On March 30, 2020, Governor has amaneded its standing Executive Order on the COVID 19 Epidemic. Just as in other states, the order is tantamount to a stay at home order. This overview is intended for the operation of marinas, yacht clubs and harbor masters, but is applicable to other similar sitauted businesses. This will allow for business operations, provide safety measures for your staff and ensure that we are all doing as much as we can to prevent the transmission and spread of COVID 19.

Travel Restrictions


Any person coming to Rhode Island from another state for a non-work-related purpose must immediately self-quarantine for 14 days. This quarantine restriction shall not apply to public health, public safety, or healthcare workers.

Further, all Rhode Island residents are required to stay home unless traveling to work, traveling for medical treatment or obtaining necessities (food, medicine, gas, etc.).

Rhode Island residents may still go outside to exercise and get fresh air, however, they must practice social distancing while outside and avoid touching surfaces frequently touched by others

Business Closures


Effective Monday, March 30, 2020, all non-critical retail businesses shall cease in-person operations.

Critical retail businesses include, but are not limited to, food and beverage stores (e.g., supermarkets, liquor, specialty food, and convenience stores, farmers’ markets, food banks and pantries), pharmacies and medical supply stores, compassion centers, pet supply stores, printing shops, mail and delivery stores and operations, gas stations, laundromats, electronics and telecommunications stores, office supply, industrial and agricultural/seafood equipment and supply stores, hardware stores, funeral homes, auto repair and supply, banks and credit unions, firearms stores, healthcare and public safety professional uniform stores, and other stores and businesses identified as critical by the Department of Business Regulation.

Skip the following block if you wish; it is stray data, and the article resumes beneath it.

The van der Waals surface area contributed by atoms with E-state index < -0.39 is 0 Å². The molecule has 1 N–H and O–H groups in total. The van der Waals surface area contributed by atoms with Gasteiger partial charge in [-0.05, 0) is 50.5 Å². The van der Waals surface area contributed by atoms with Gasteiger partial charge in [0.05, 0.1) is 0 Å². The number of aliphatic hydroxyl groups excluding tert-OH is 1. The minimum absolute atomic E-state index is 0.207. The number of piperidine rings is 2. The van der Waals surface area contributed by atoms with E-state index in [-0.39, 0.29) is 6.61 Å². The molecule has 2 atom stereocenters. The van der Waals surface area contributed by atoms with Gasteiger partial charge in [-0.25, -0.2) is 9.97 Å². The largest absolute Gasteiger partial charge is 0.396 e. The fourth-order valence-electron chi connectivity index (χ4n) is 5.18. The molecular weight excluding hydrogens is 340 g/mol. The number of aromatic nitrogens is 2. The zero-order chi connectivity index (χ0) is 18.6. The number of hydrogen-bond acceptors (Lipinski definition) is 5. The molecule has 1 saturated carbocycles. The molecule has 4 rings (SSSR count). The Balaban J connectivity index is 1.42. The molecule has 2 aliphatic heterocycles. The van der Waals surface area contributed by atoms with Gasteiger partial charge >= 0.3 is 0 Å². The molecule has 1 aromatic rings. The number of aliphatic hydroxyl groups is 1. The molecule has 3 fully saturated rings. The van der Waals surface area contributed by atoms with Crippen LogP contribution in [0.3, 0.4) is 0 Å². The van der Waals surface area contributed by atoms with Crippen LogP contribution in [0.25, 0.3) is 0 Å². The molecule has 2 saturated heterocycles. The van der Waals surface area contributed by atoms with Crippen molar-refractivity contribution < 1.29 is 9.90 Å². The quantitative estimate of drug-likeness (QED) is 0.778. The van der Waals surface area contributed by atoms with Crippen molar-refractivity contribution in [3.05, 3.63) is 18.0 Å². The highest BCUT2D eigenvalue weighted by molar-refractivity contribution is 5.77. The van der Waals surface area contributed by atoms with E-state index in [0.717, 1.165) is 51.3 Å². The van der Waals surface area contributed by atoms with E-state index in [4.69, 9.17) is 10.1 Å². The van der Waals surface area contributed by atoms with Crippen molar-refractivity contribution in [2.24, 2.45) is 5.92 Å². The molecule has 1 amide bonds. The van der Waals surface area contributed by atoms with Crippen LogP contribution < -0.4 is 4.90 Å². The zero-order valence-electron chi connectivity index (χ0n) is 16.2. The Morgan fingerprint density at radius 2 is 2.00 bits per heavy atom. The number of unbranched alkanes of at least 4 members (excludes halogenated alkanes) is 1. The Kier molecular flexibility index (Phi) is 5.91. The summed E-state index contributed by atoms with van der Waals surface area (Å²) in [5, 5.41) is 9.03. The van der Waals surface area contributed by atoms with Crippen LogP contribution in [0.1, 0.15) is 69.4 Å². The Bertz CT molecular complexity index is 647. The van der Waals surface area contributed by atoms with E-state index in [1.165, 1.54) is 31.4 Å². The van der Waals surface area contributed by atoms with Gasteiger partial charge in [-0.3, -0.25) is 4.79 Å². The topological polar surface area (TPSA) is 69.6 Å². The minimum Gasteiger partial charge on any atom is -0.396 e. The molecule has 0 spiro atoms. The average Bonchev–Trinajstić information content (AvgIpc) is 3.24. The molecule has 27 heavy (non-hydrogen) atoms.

Restaurants will be permitted to operate only for pickup, drive-through, and delivery in accordance with previous executive orders.

Marinas and Vessel Facilities


  • Certain marinas and vessel facilities may remain open.

  • In response to the Coronavirus COVID-19 crisis, the State of Rhode Island urges operators of marinas and yacht clubs to adhere to the following parameters to match the health and safety guidance from the CDC:

    • Yards at marinas and yacht clubs should remain secure so that admittance can be monitored by the owners / operators.

    • In the event an owner or other persons wish to work on their vessel, they should be cautioned about social distancing and monitored to ensure no groups form. This is important to protect your employees as well.

    • Limit use of facilities to seasonal slip holders only.

    • Use of facilities by transients and out of state boaters should be prohibited.

  • Any sales at your stores must be curbside pickup only.

  • All client recreational operations at the marinas must stop, e.g. pools, recreational areas, etc.. Food can be sold to go.

  • In the event that a vessel arrives at your facility, they must be provided with the Public Health documents being provided to all out of state travelers. They should also be directed to the RI Department of Health website site to fill out the required information. See attached link you can add to your web pages. https://health.ri.gov/covid/

  • Gloves must be worn while pumping out or fueling.

  • Moorings may be installed and serviced per local harbor management plans.

Orders and Guidelines


Decleration of State of Emergency
Governor Stay at Home Order
CISA Guidance - Essential Business

Additional helpful links for COVID-19 FAQs:


The Center for Disease Control
CDC COVID-19

Departemnt of Labor & OSHA
OSHA COVID-19
OSHA Guide for Workplaces for COVID-19
RI Business Guidelines During Crisis

At this time you need to think of how to best protect the business, the employees and customers. There is no standard, as each business is unique and requires a plan. Please consult an attorney as you develop or implement these plans and questions arise.

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FLORIDA STATE OF EMERGENCY


On March 30, 2020, Governor has amaneded its standing Executive Order on the COVID 19 Epidemic. Just as in other states, the order is tantamount to a stay at home order. This overview is intended for the operation of marinas, yacht clubs and harbor masters, but is applicable to other similar sitauted businesses. This will allow for business operations, provide safety measures for your staff and ensure that we are all doing as much as we can to prevent the transmission and spread of COVID 19.

Travel Restrictions


Any person coming to Florida from a state with substantial community spread (those who have declared states of emergency), inclduing by car, for a non-work-related purpose must immediately self-quarantine for 14 days. This quarantine restriction shall not apply to public health, public safety, or healthcare workers.

All persons in Florida shall limit their movements and personal interactions outside of their home to only those necessary to obtain or provide essential services or conduct essential activities.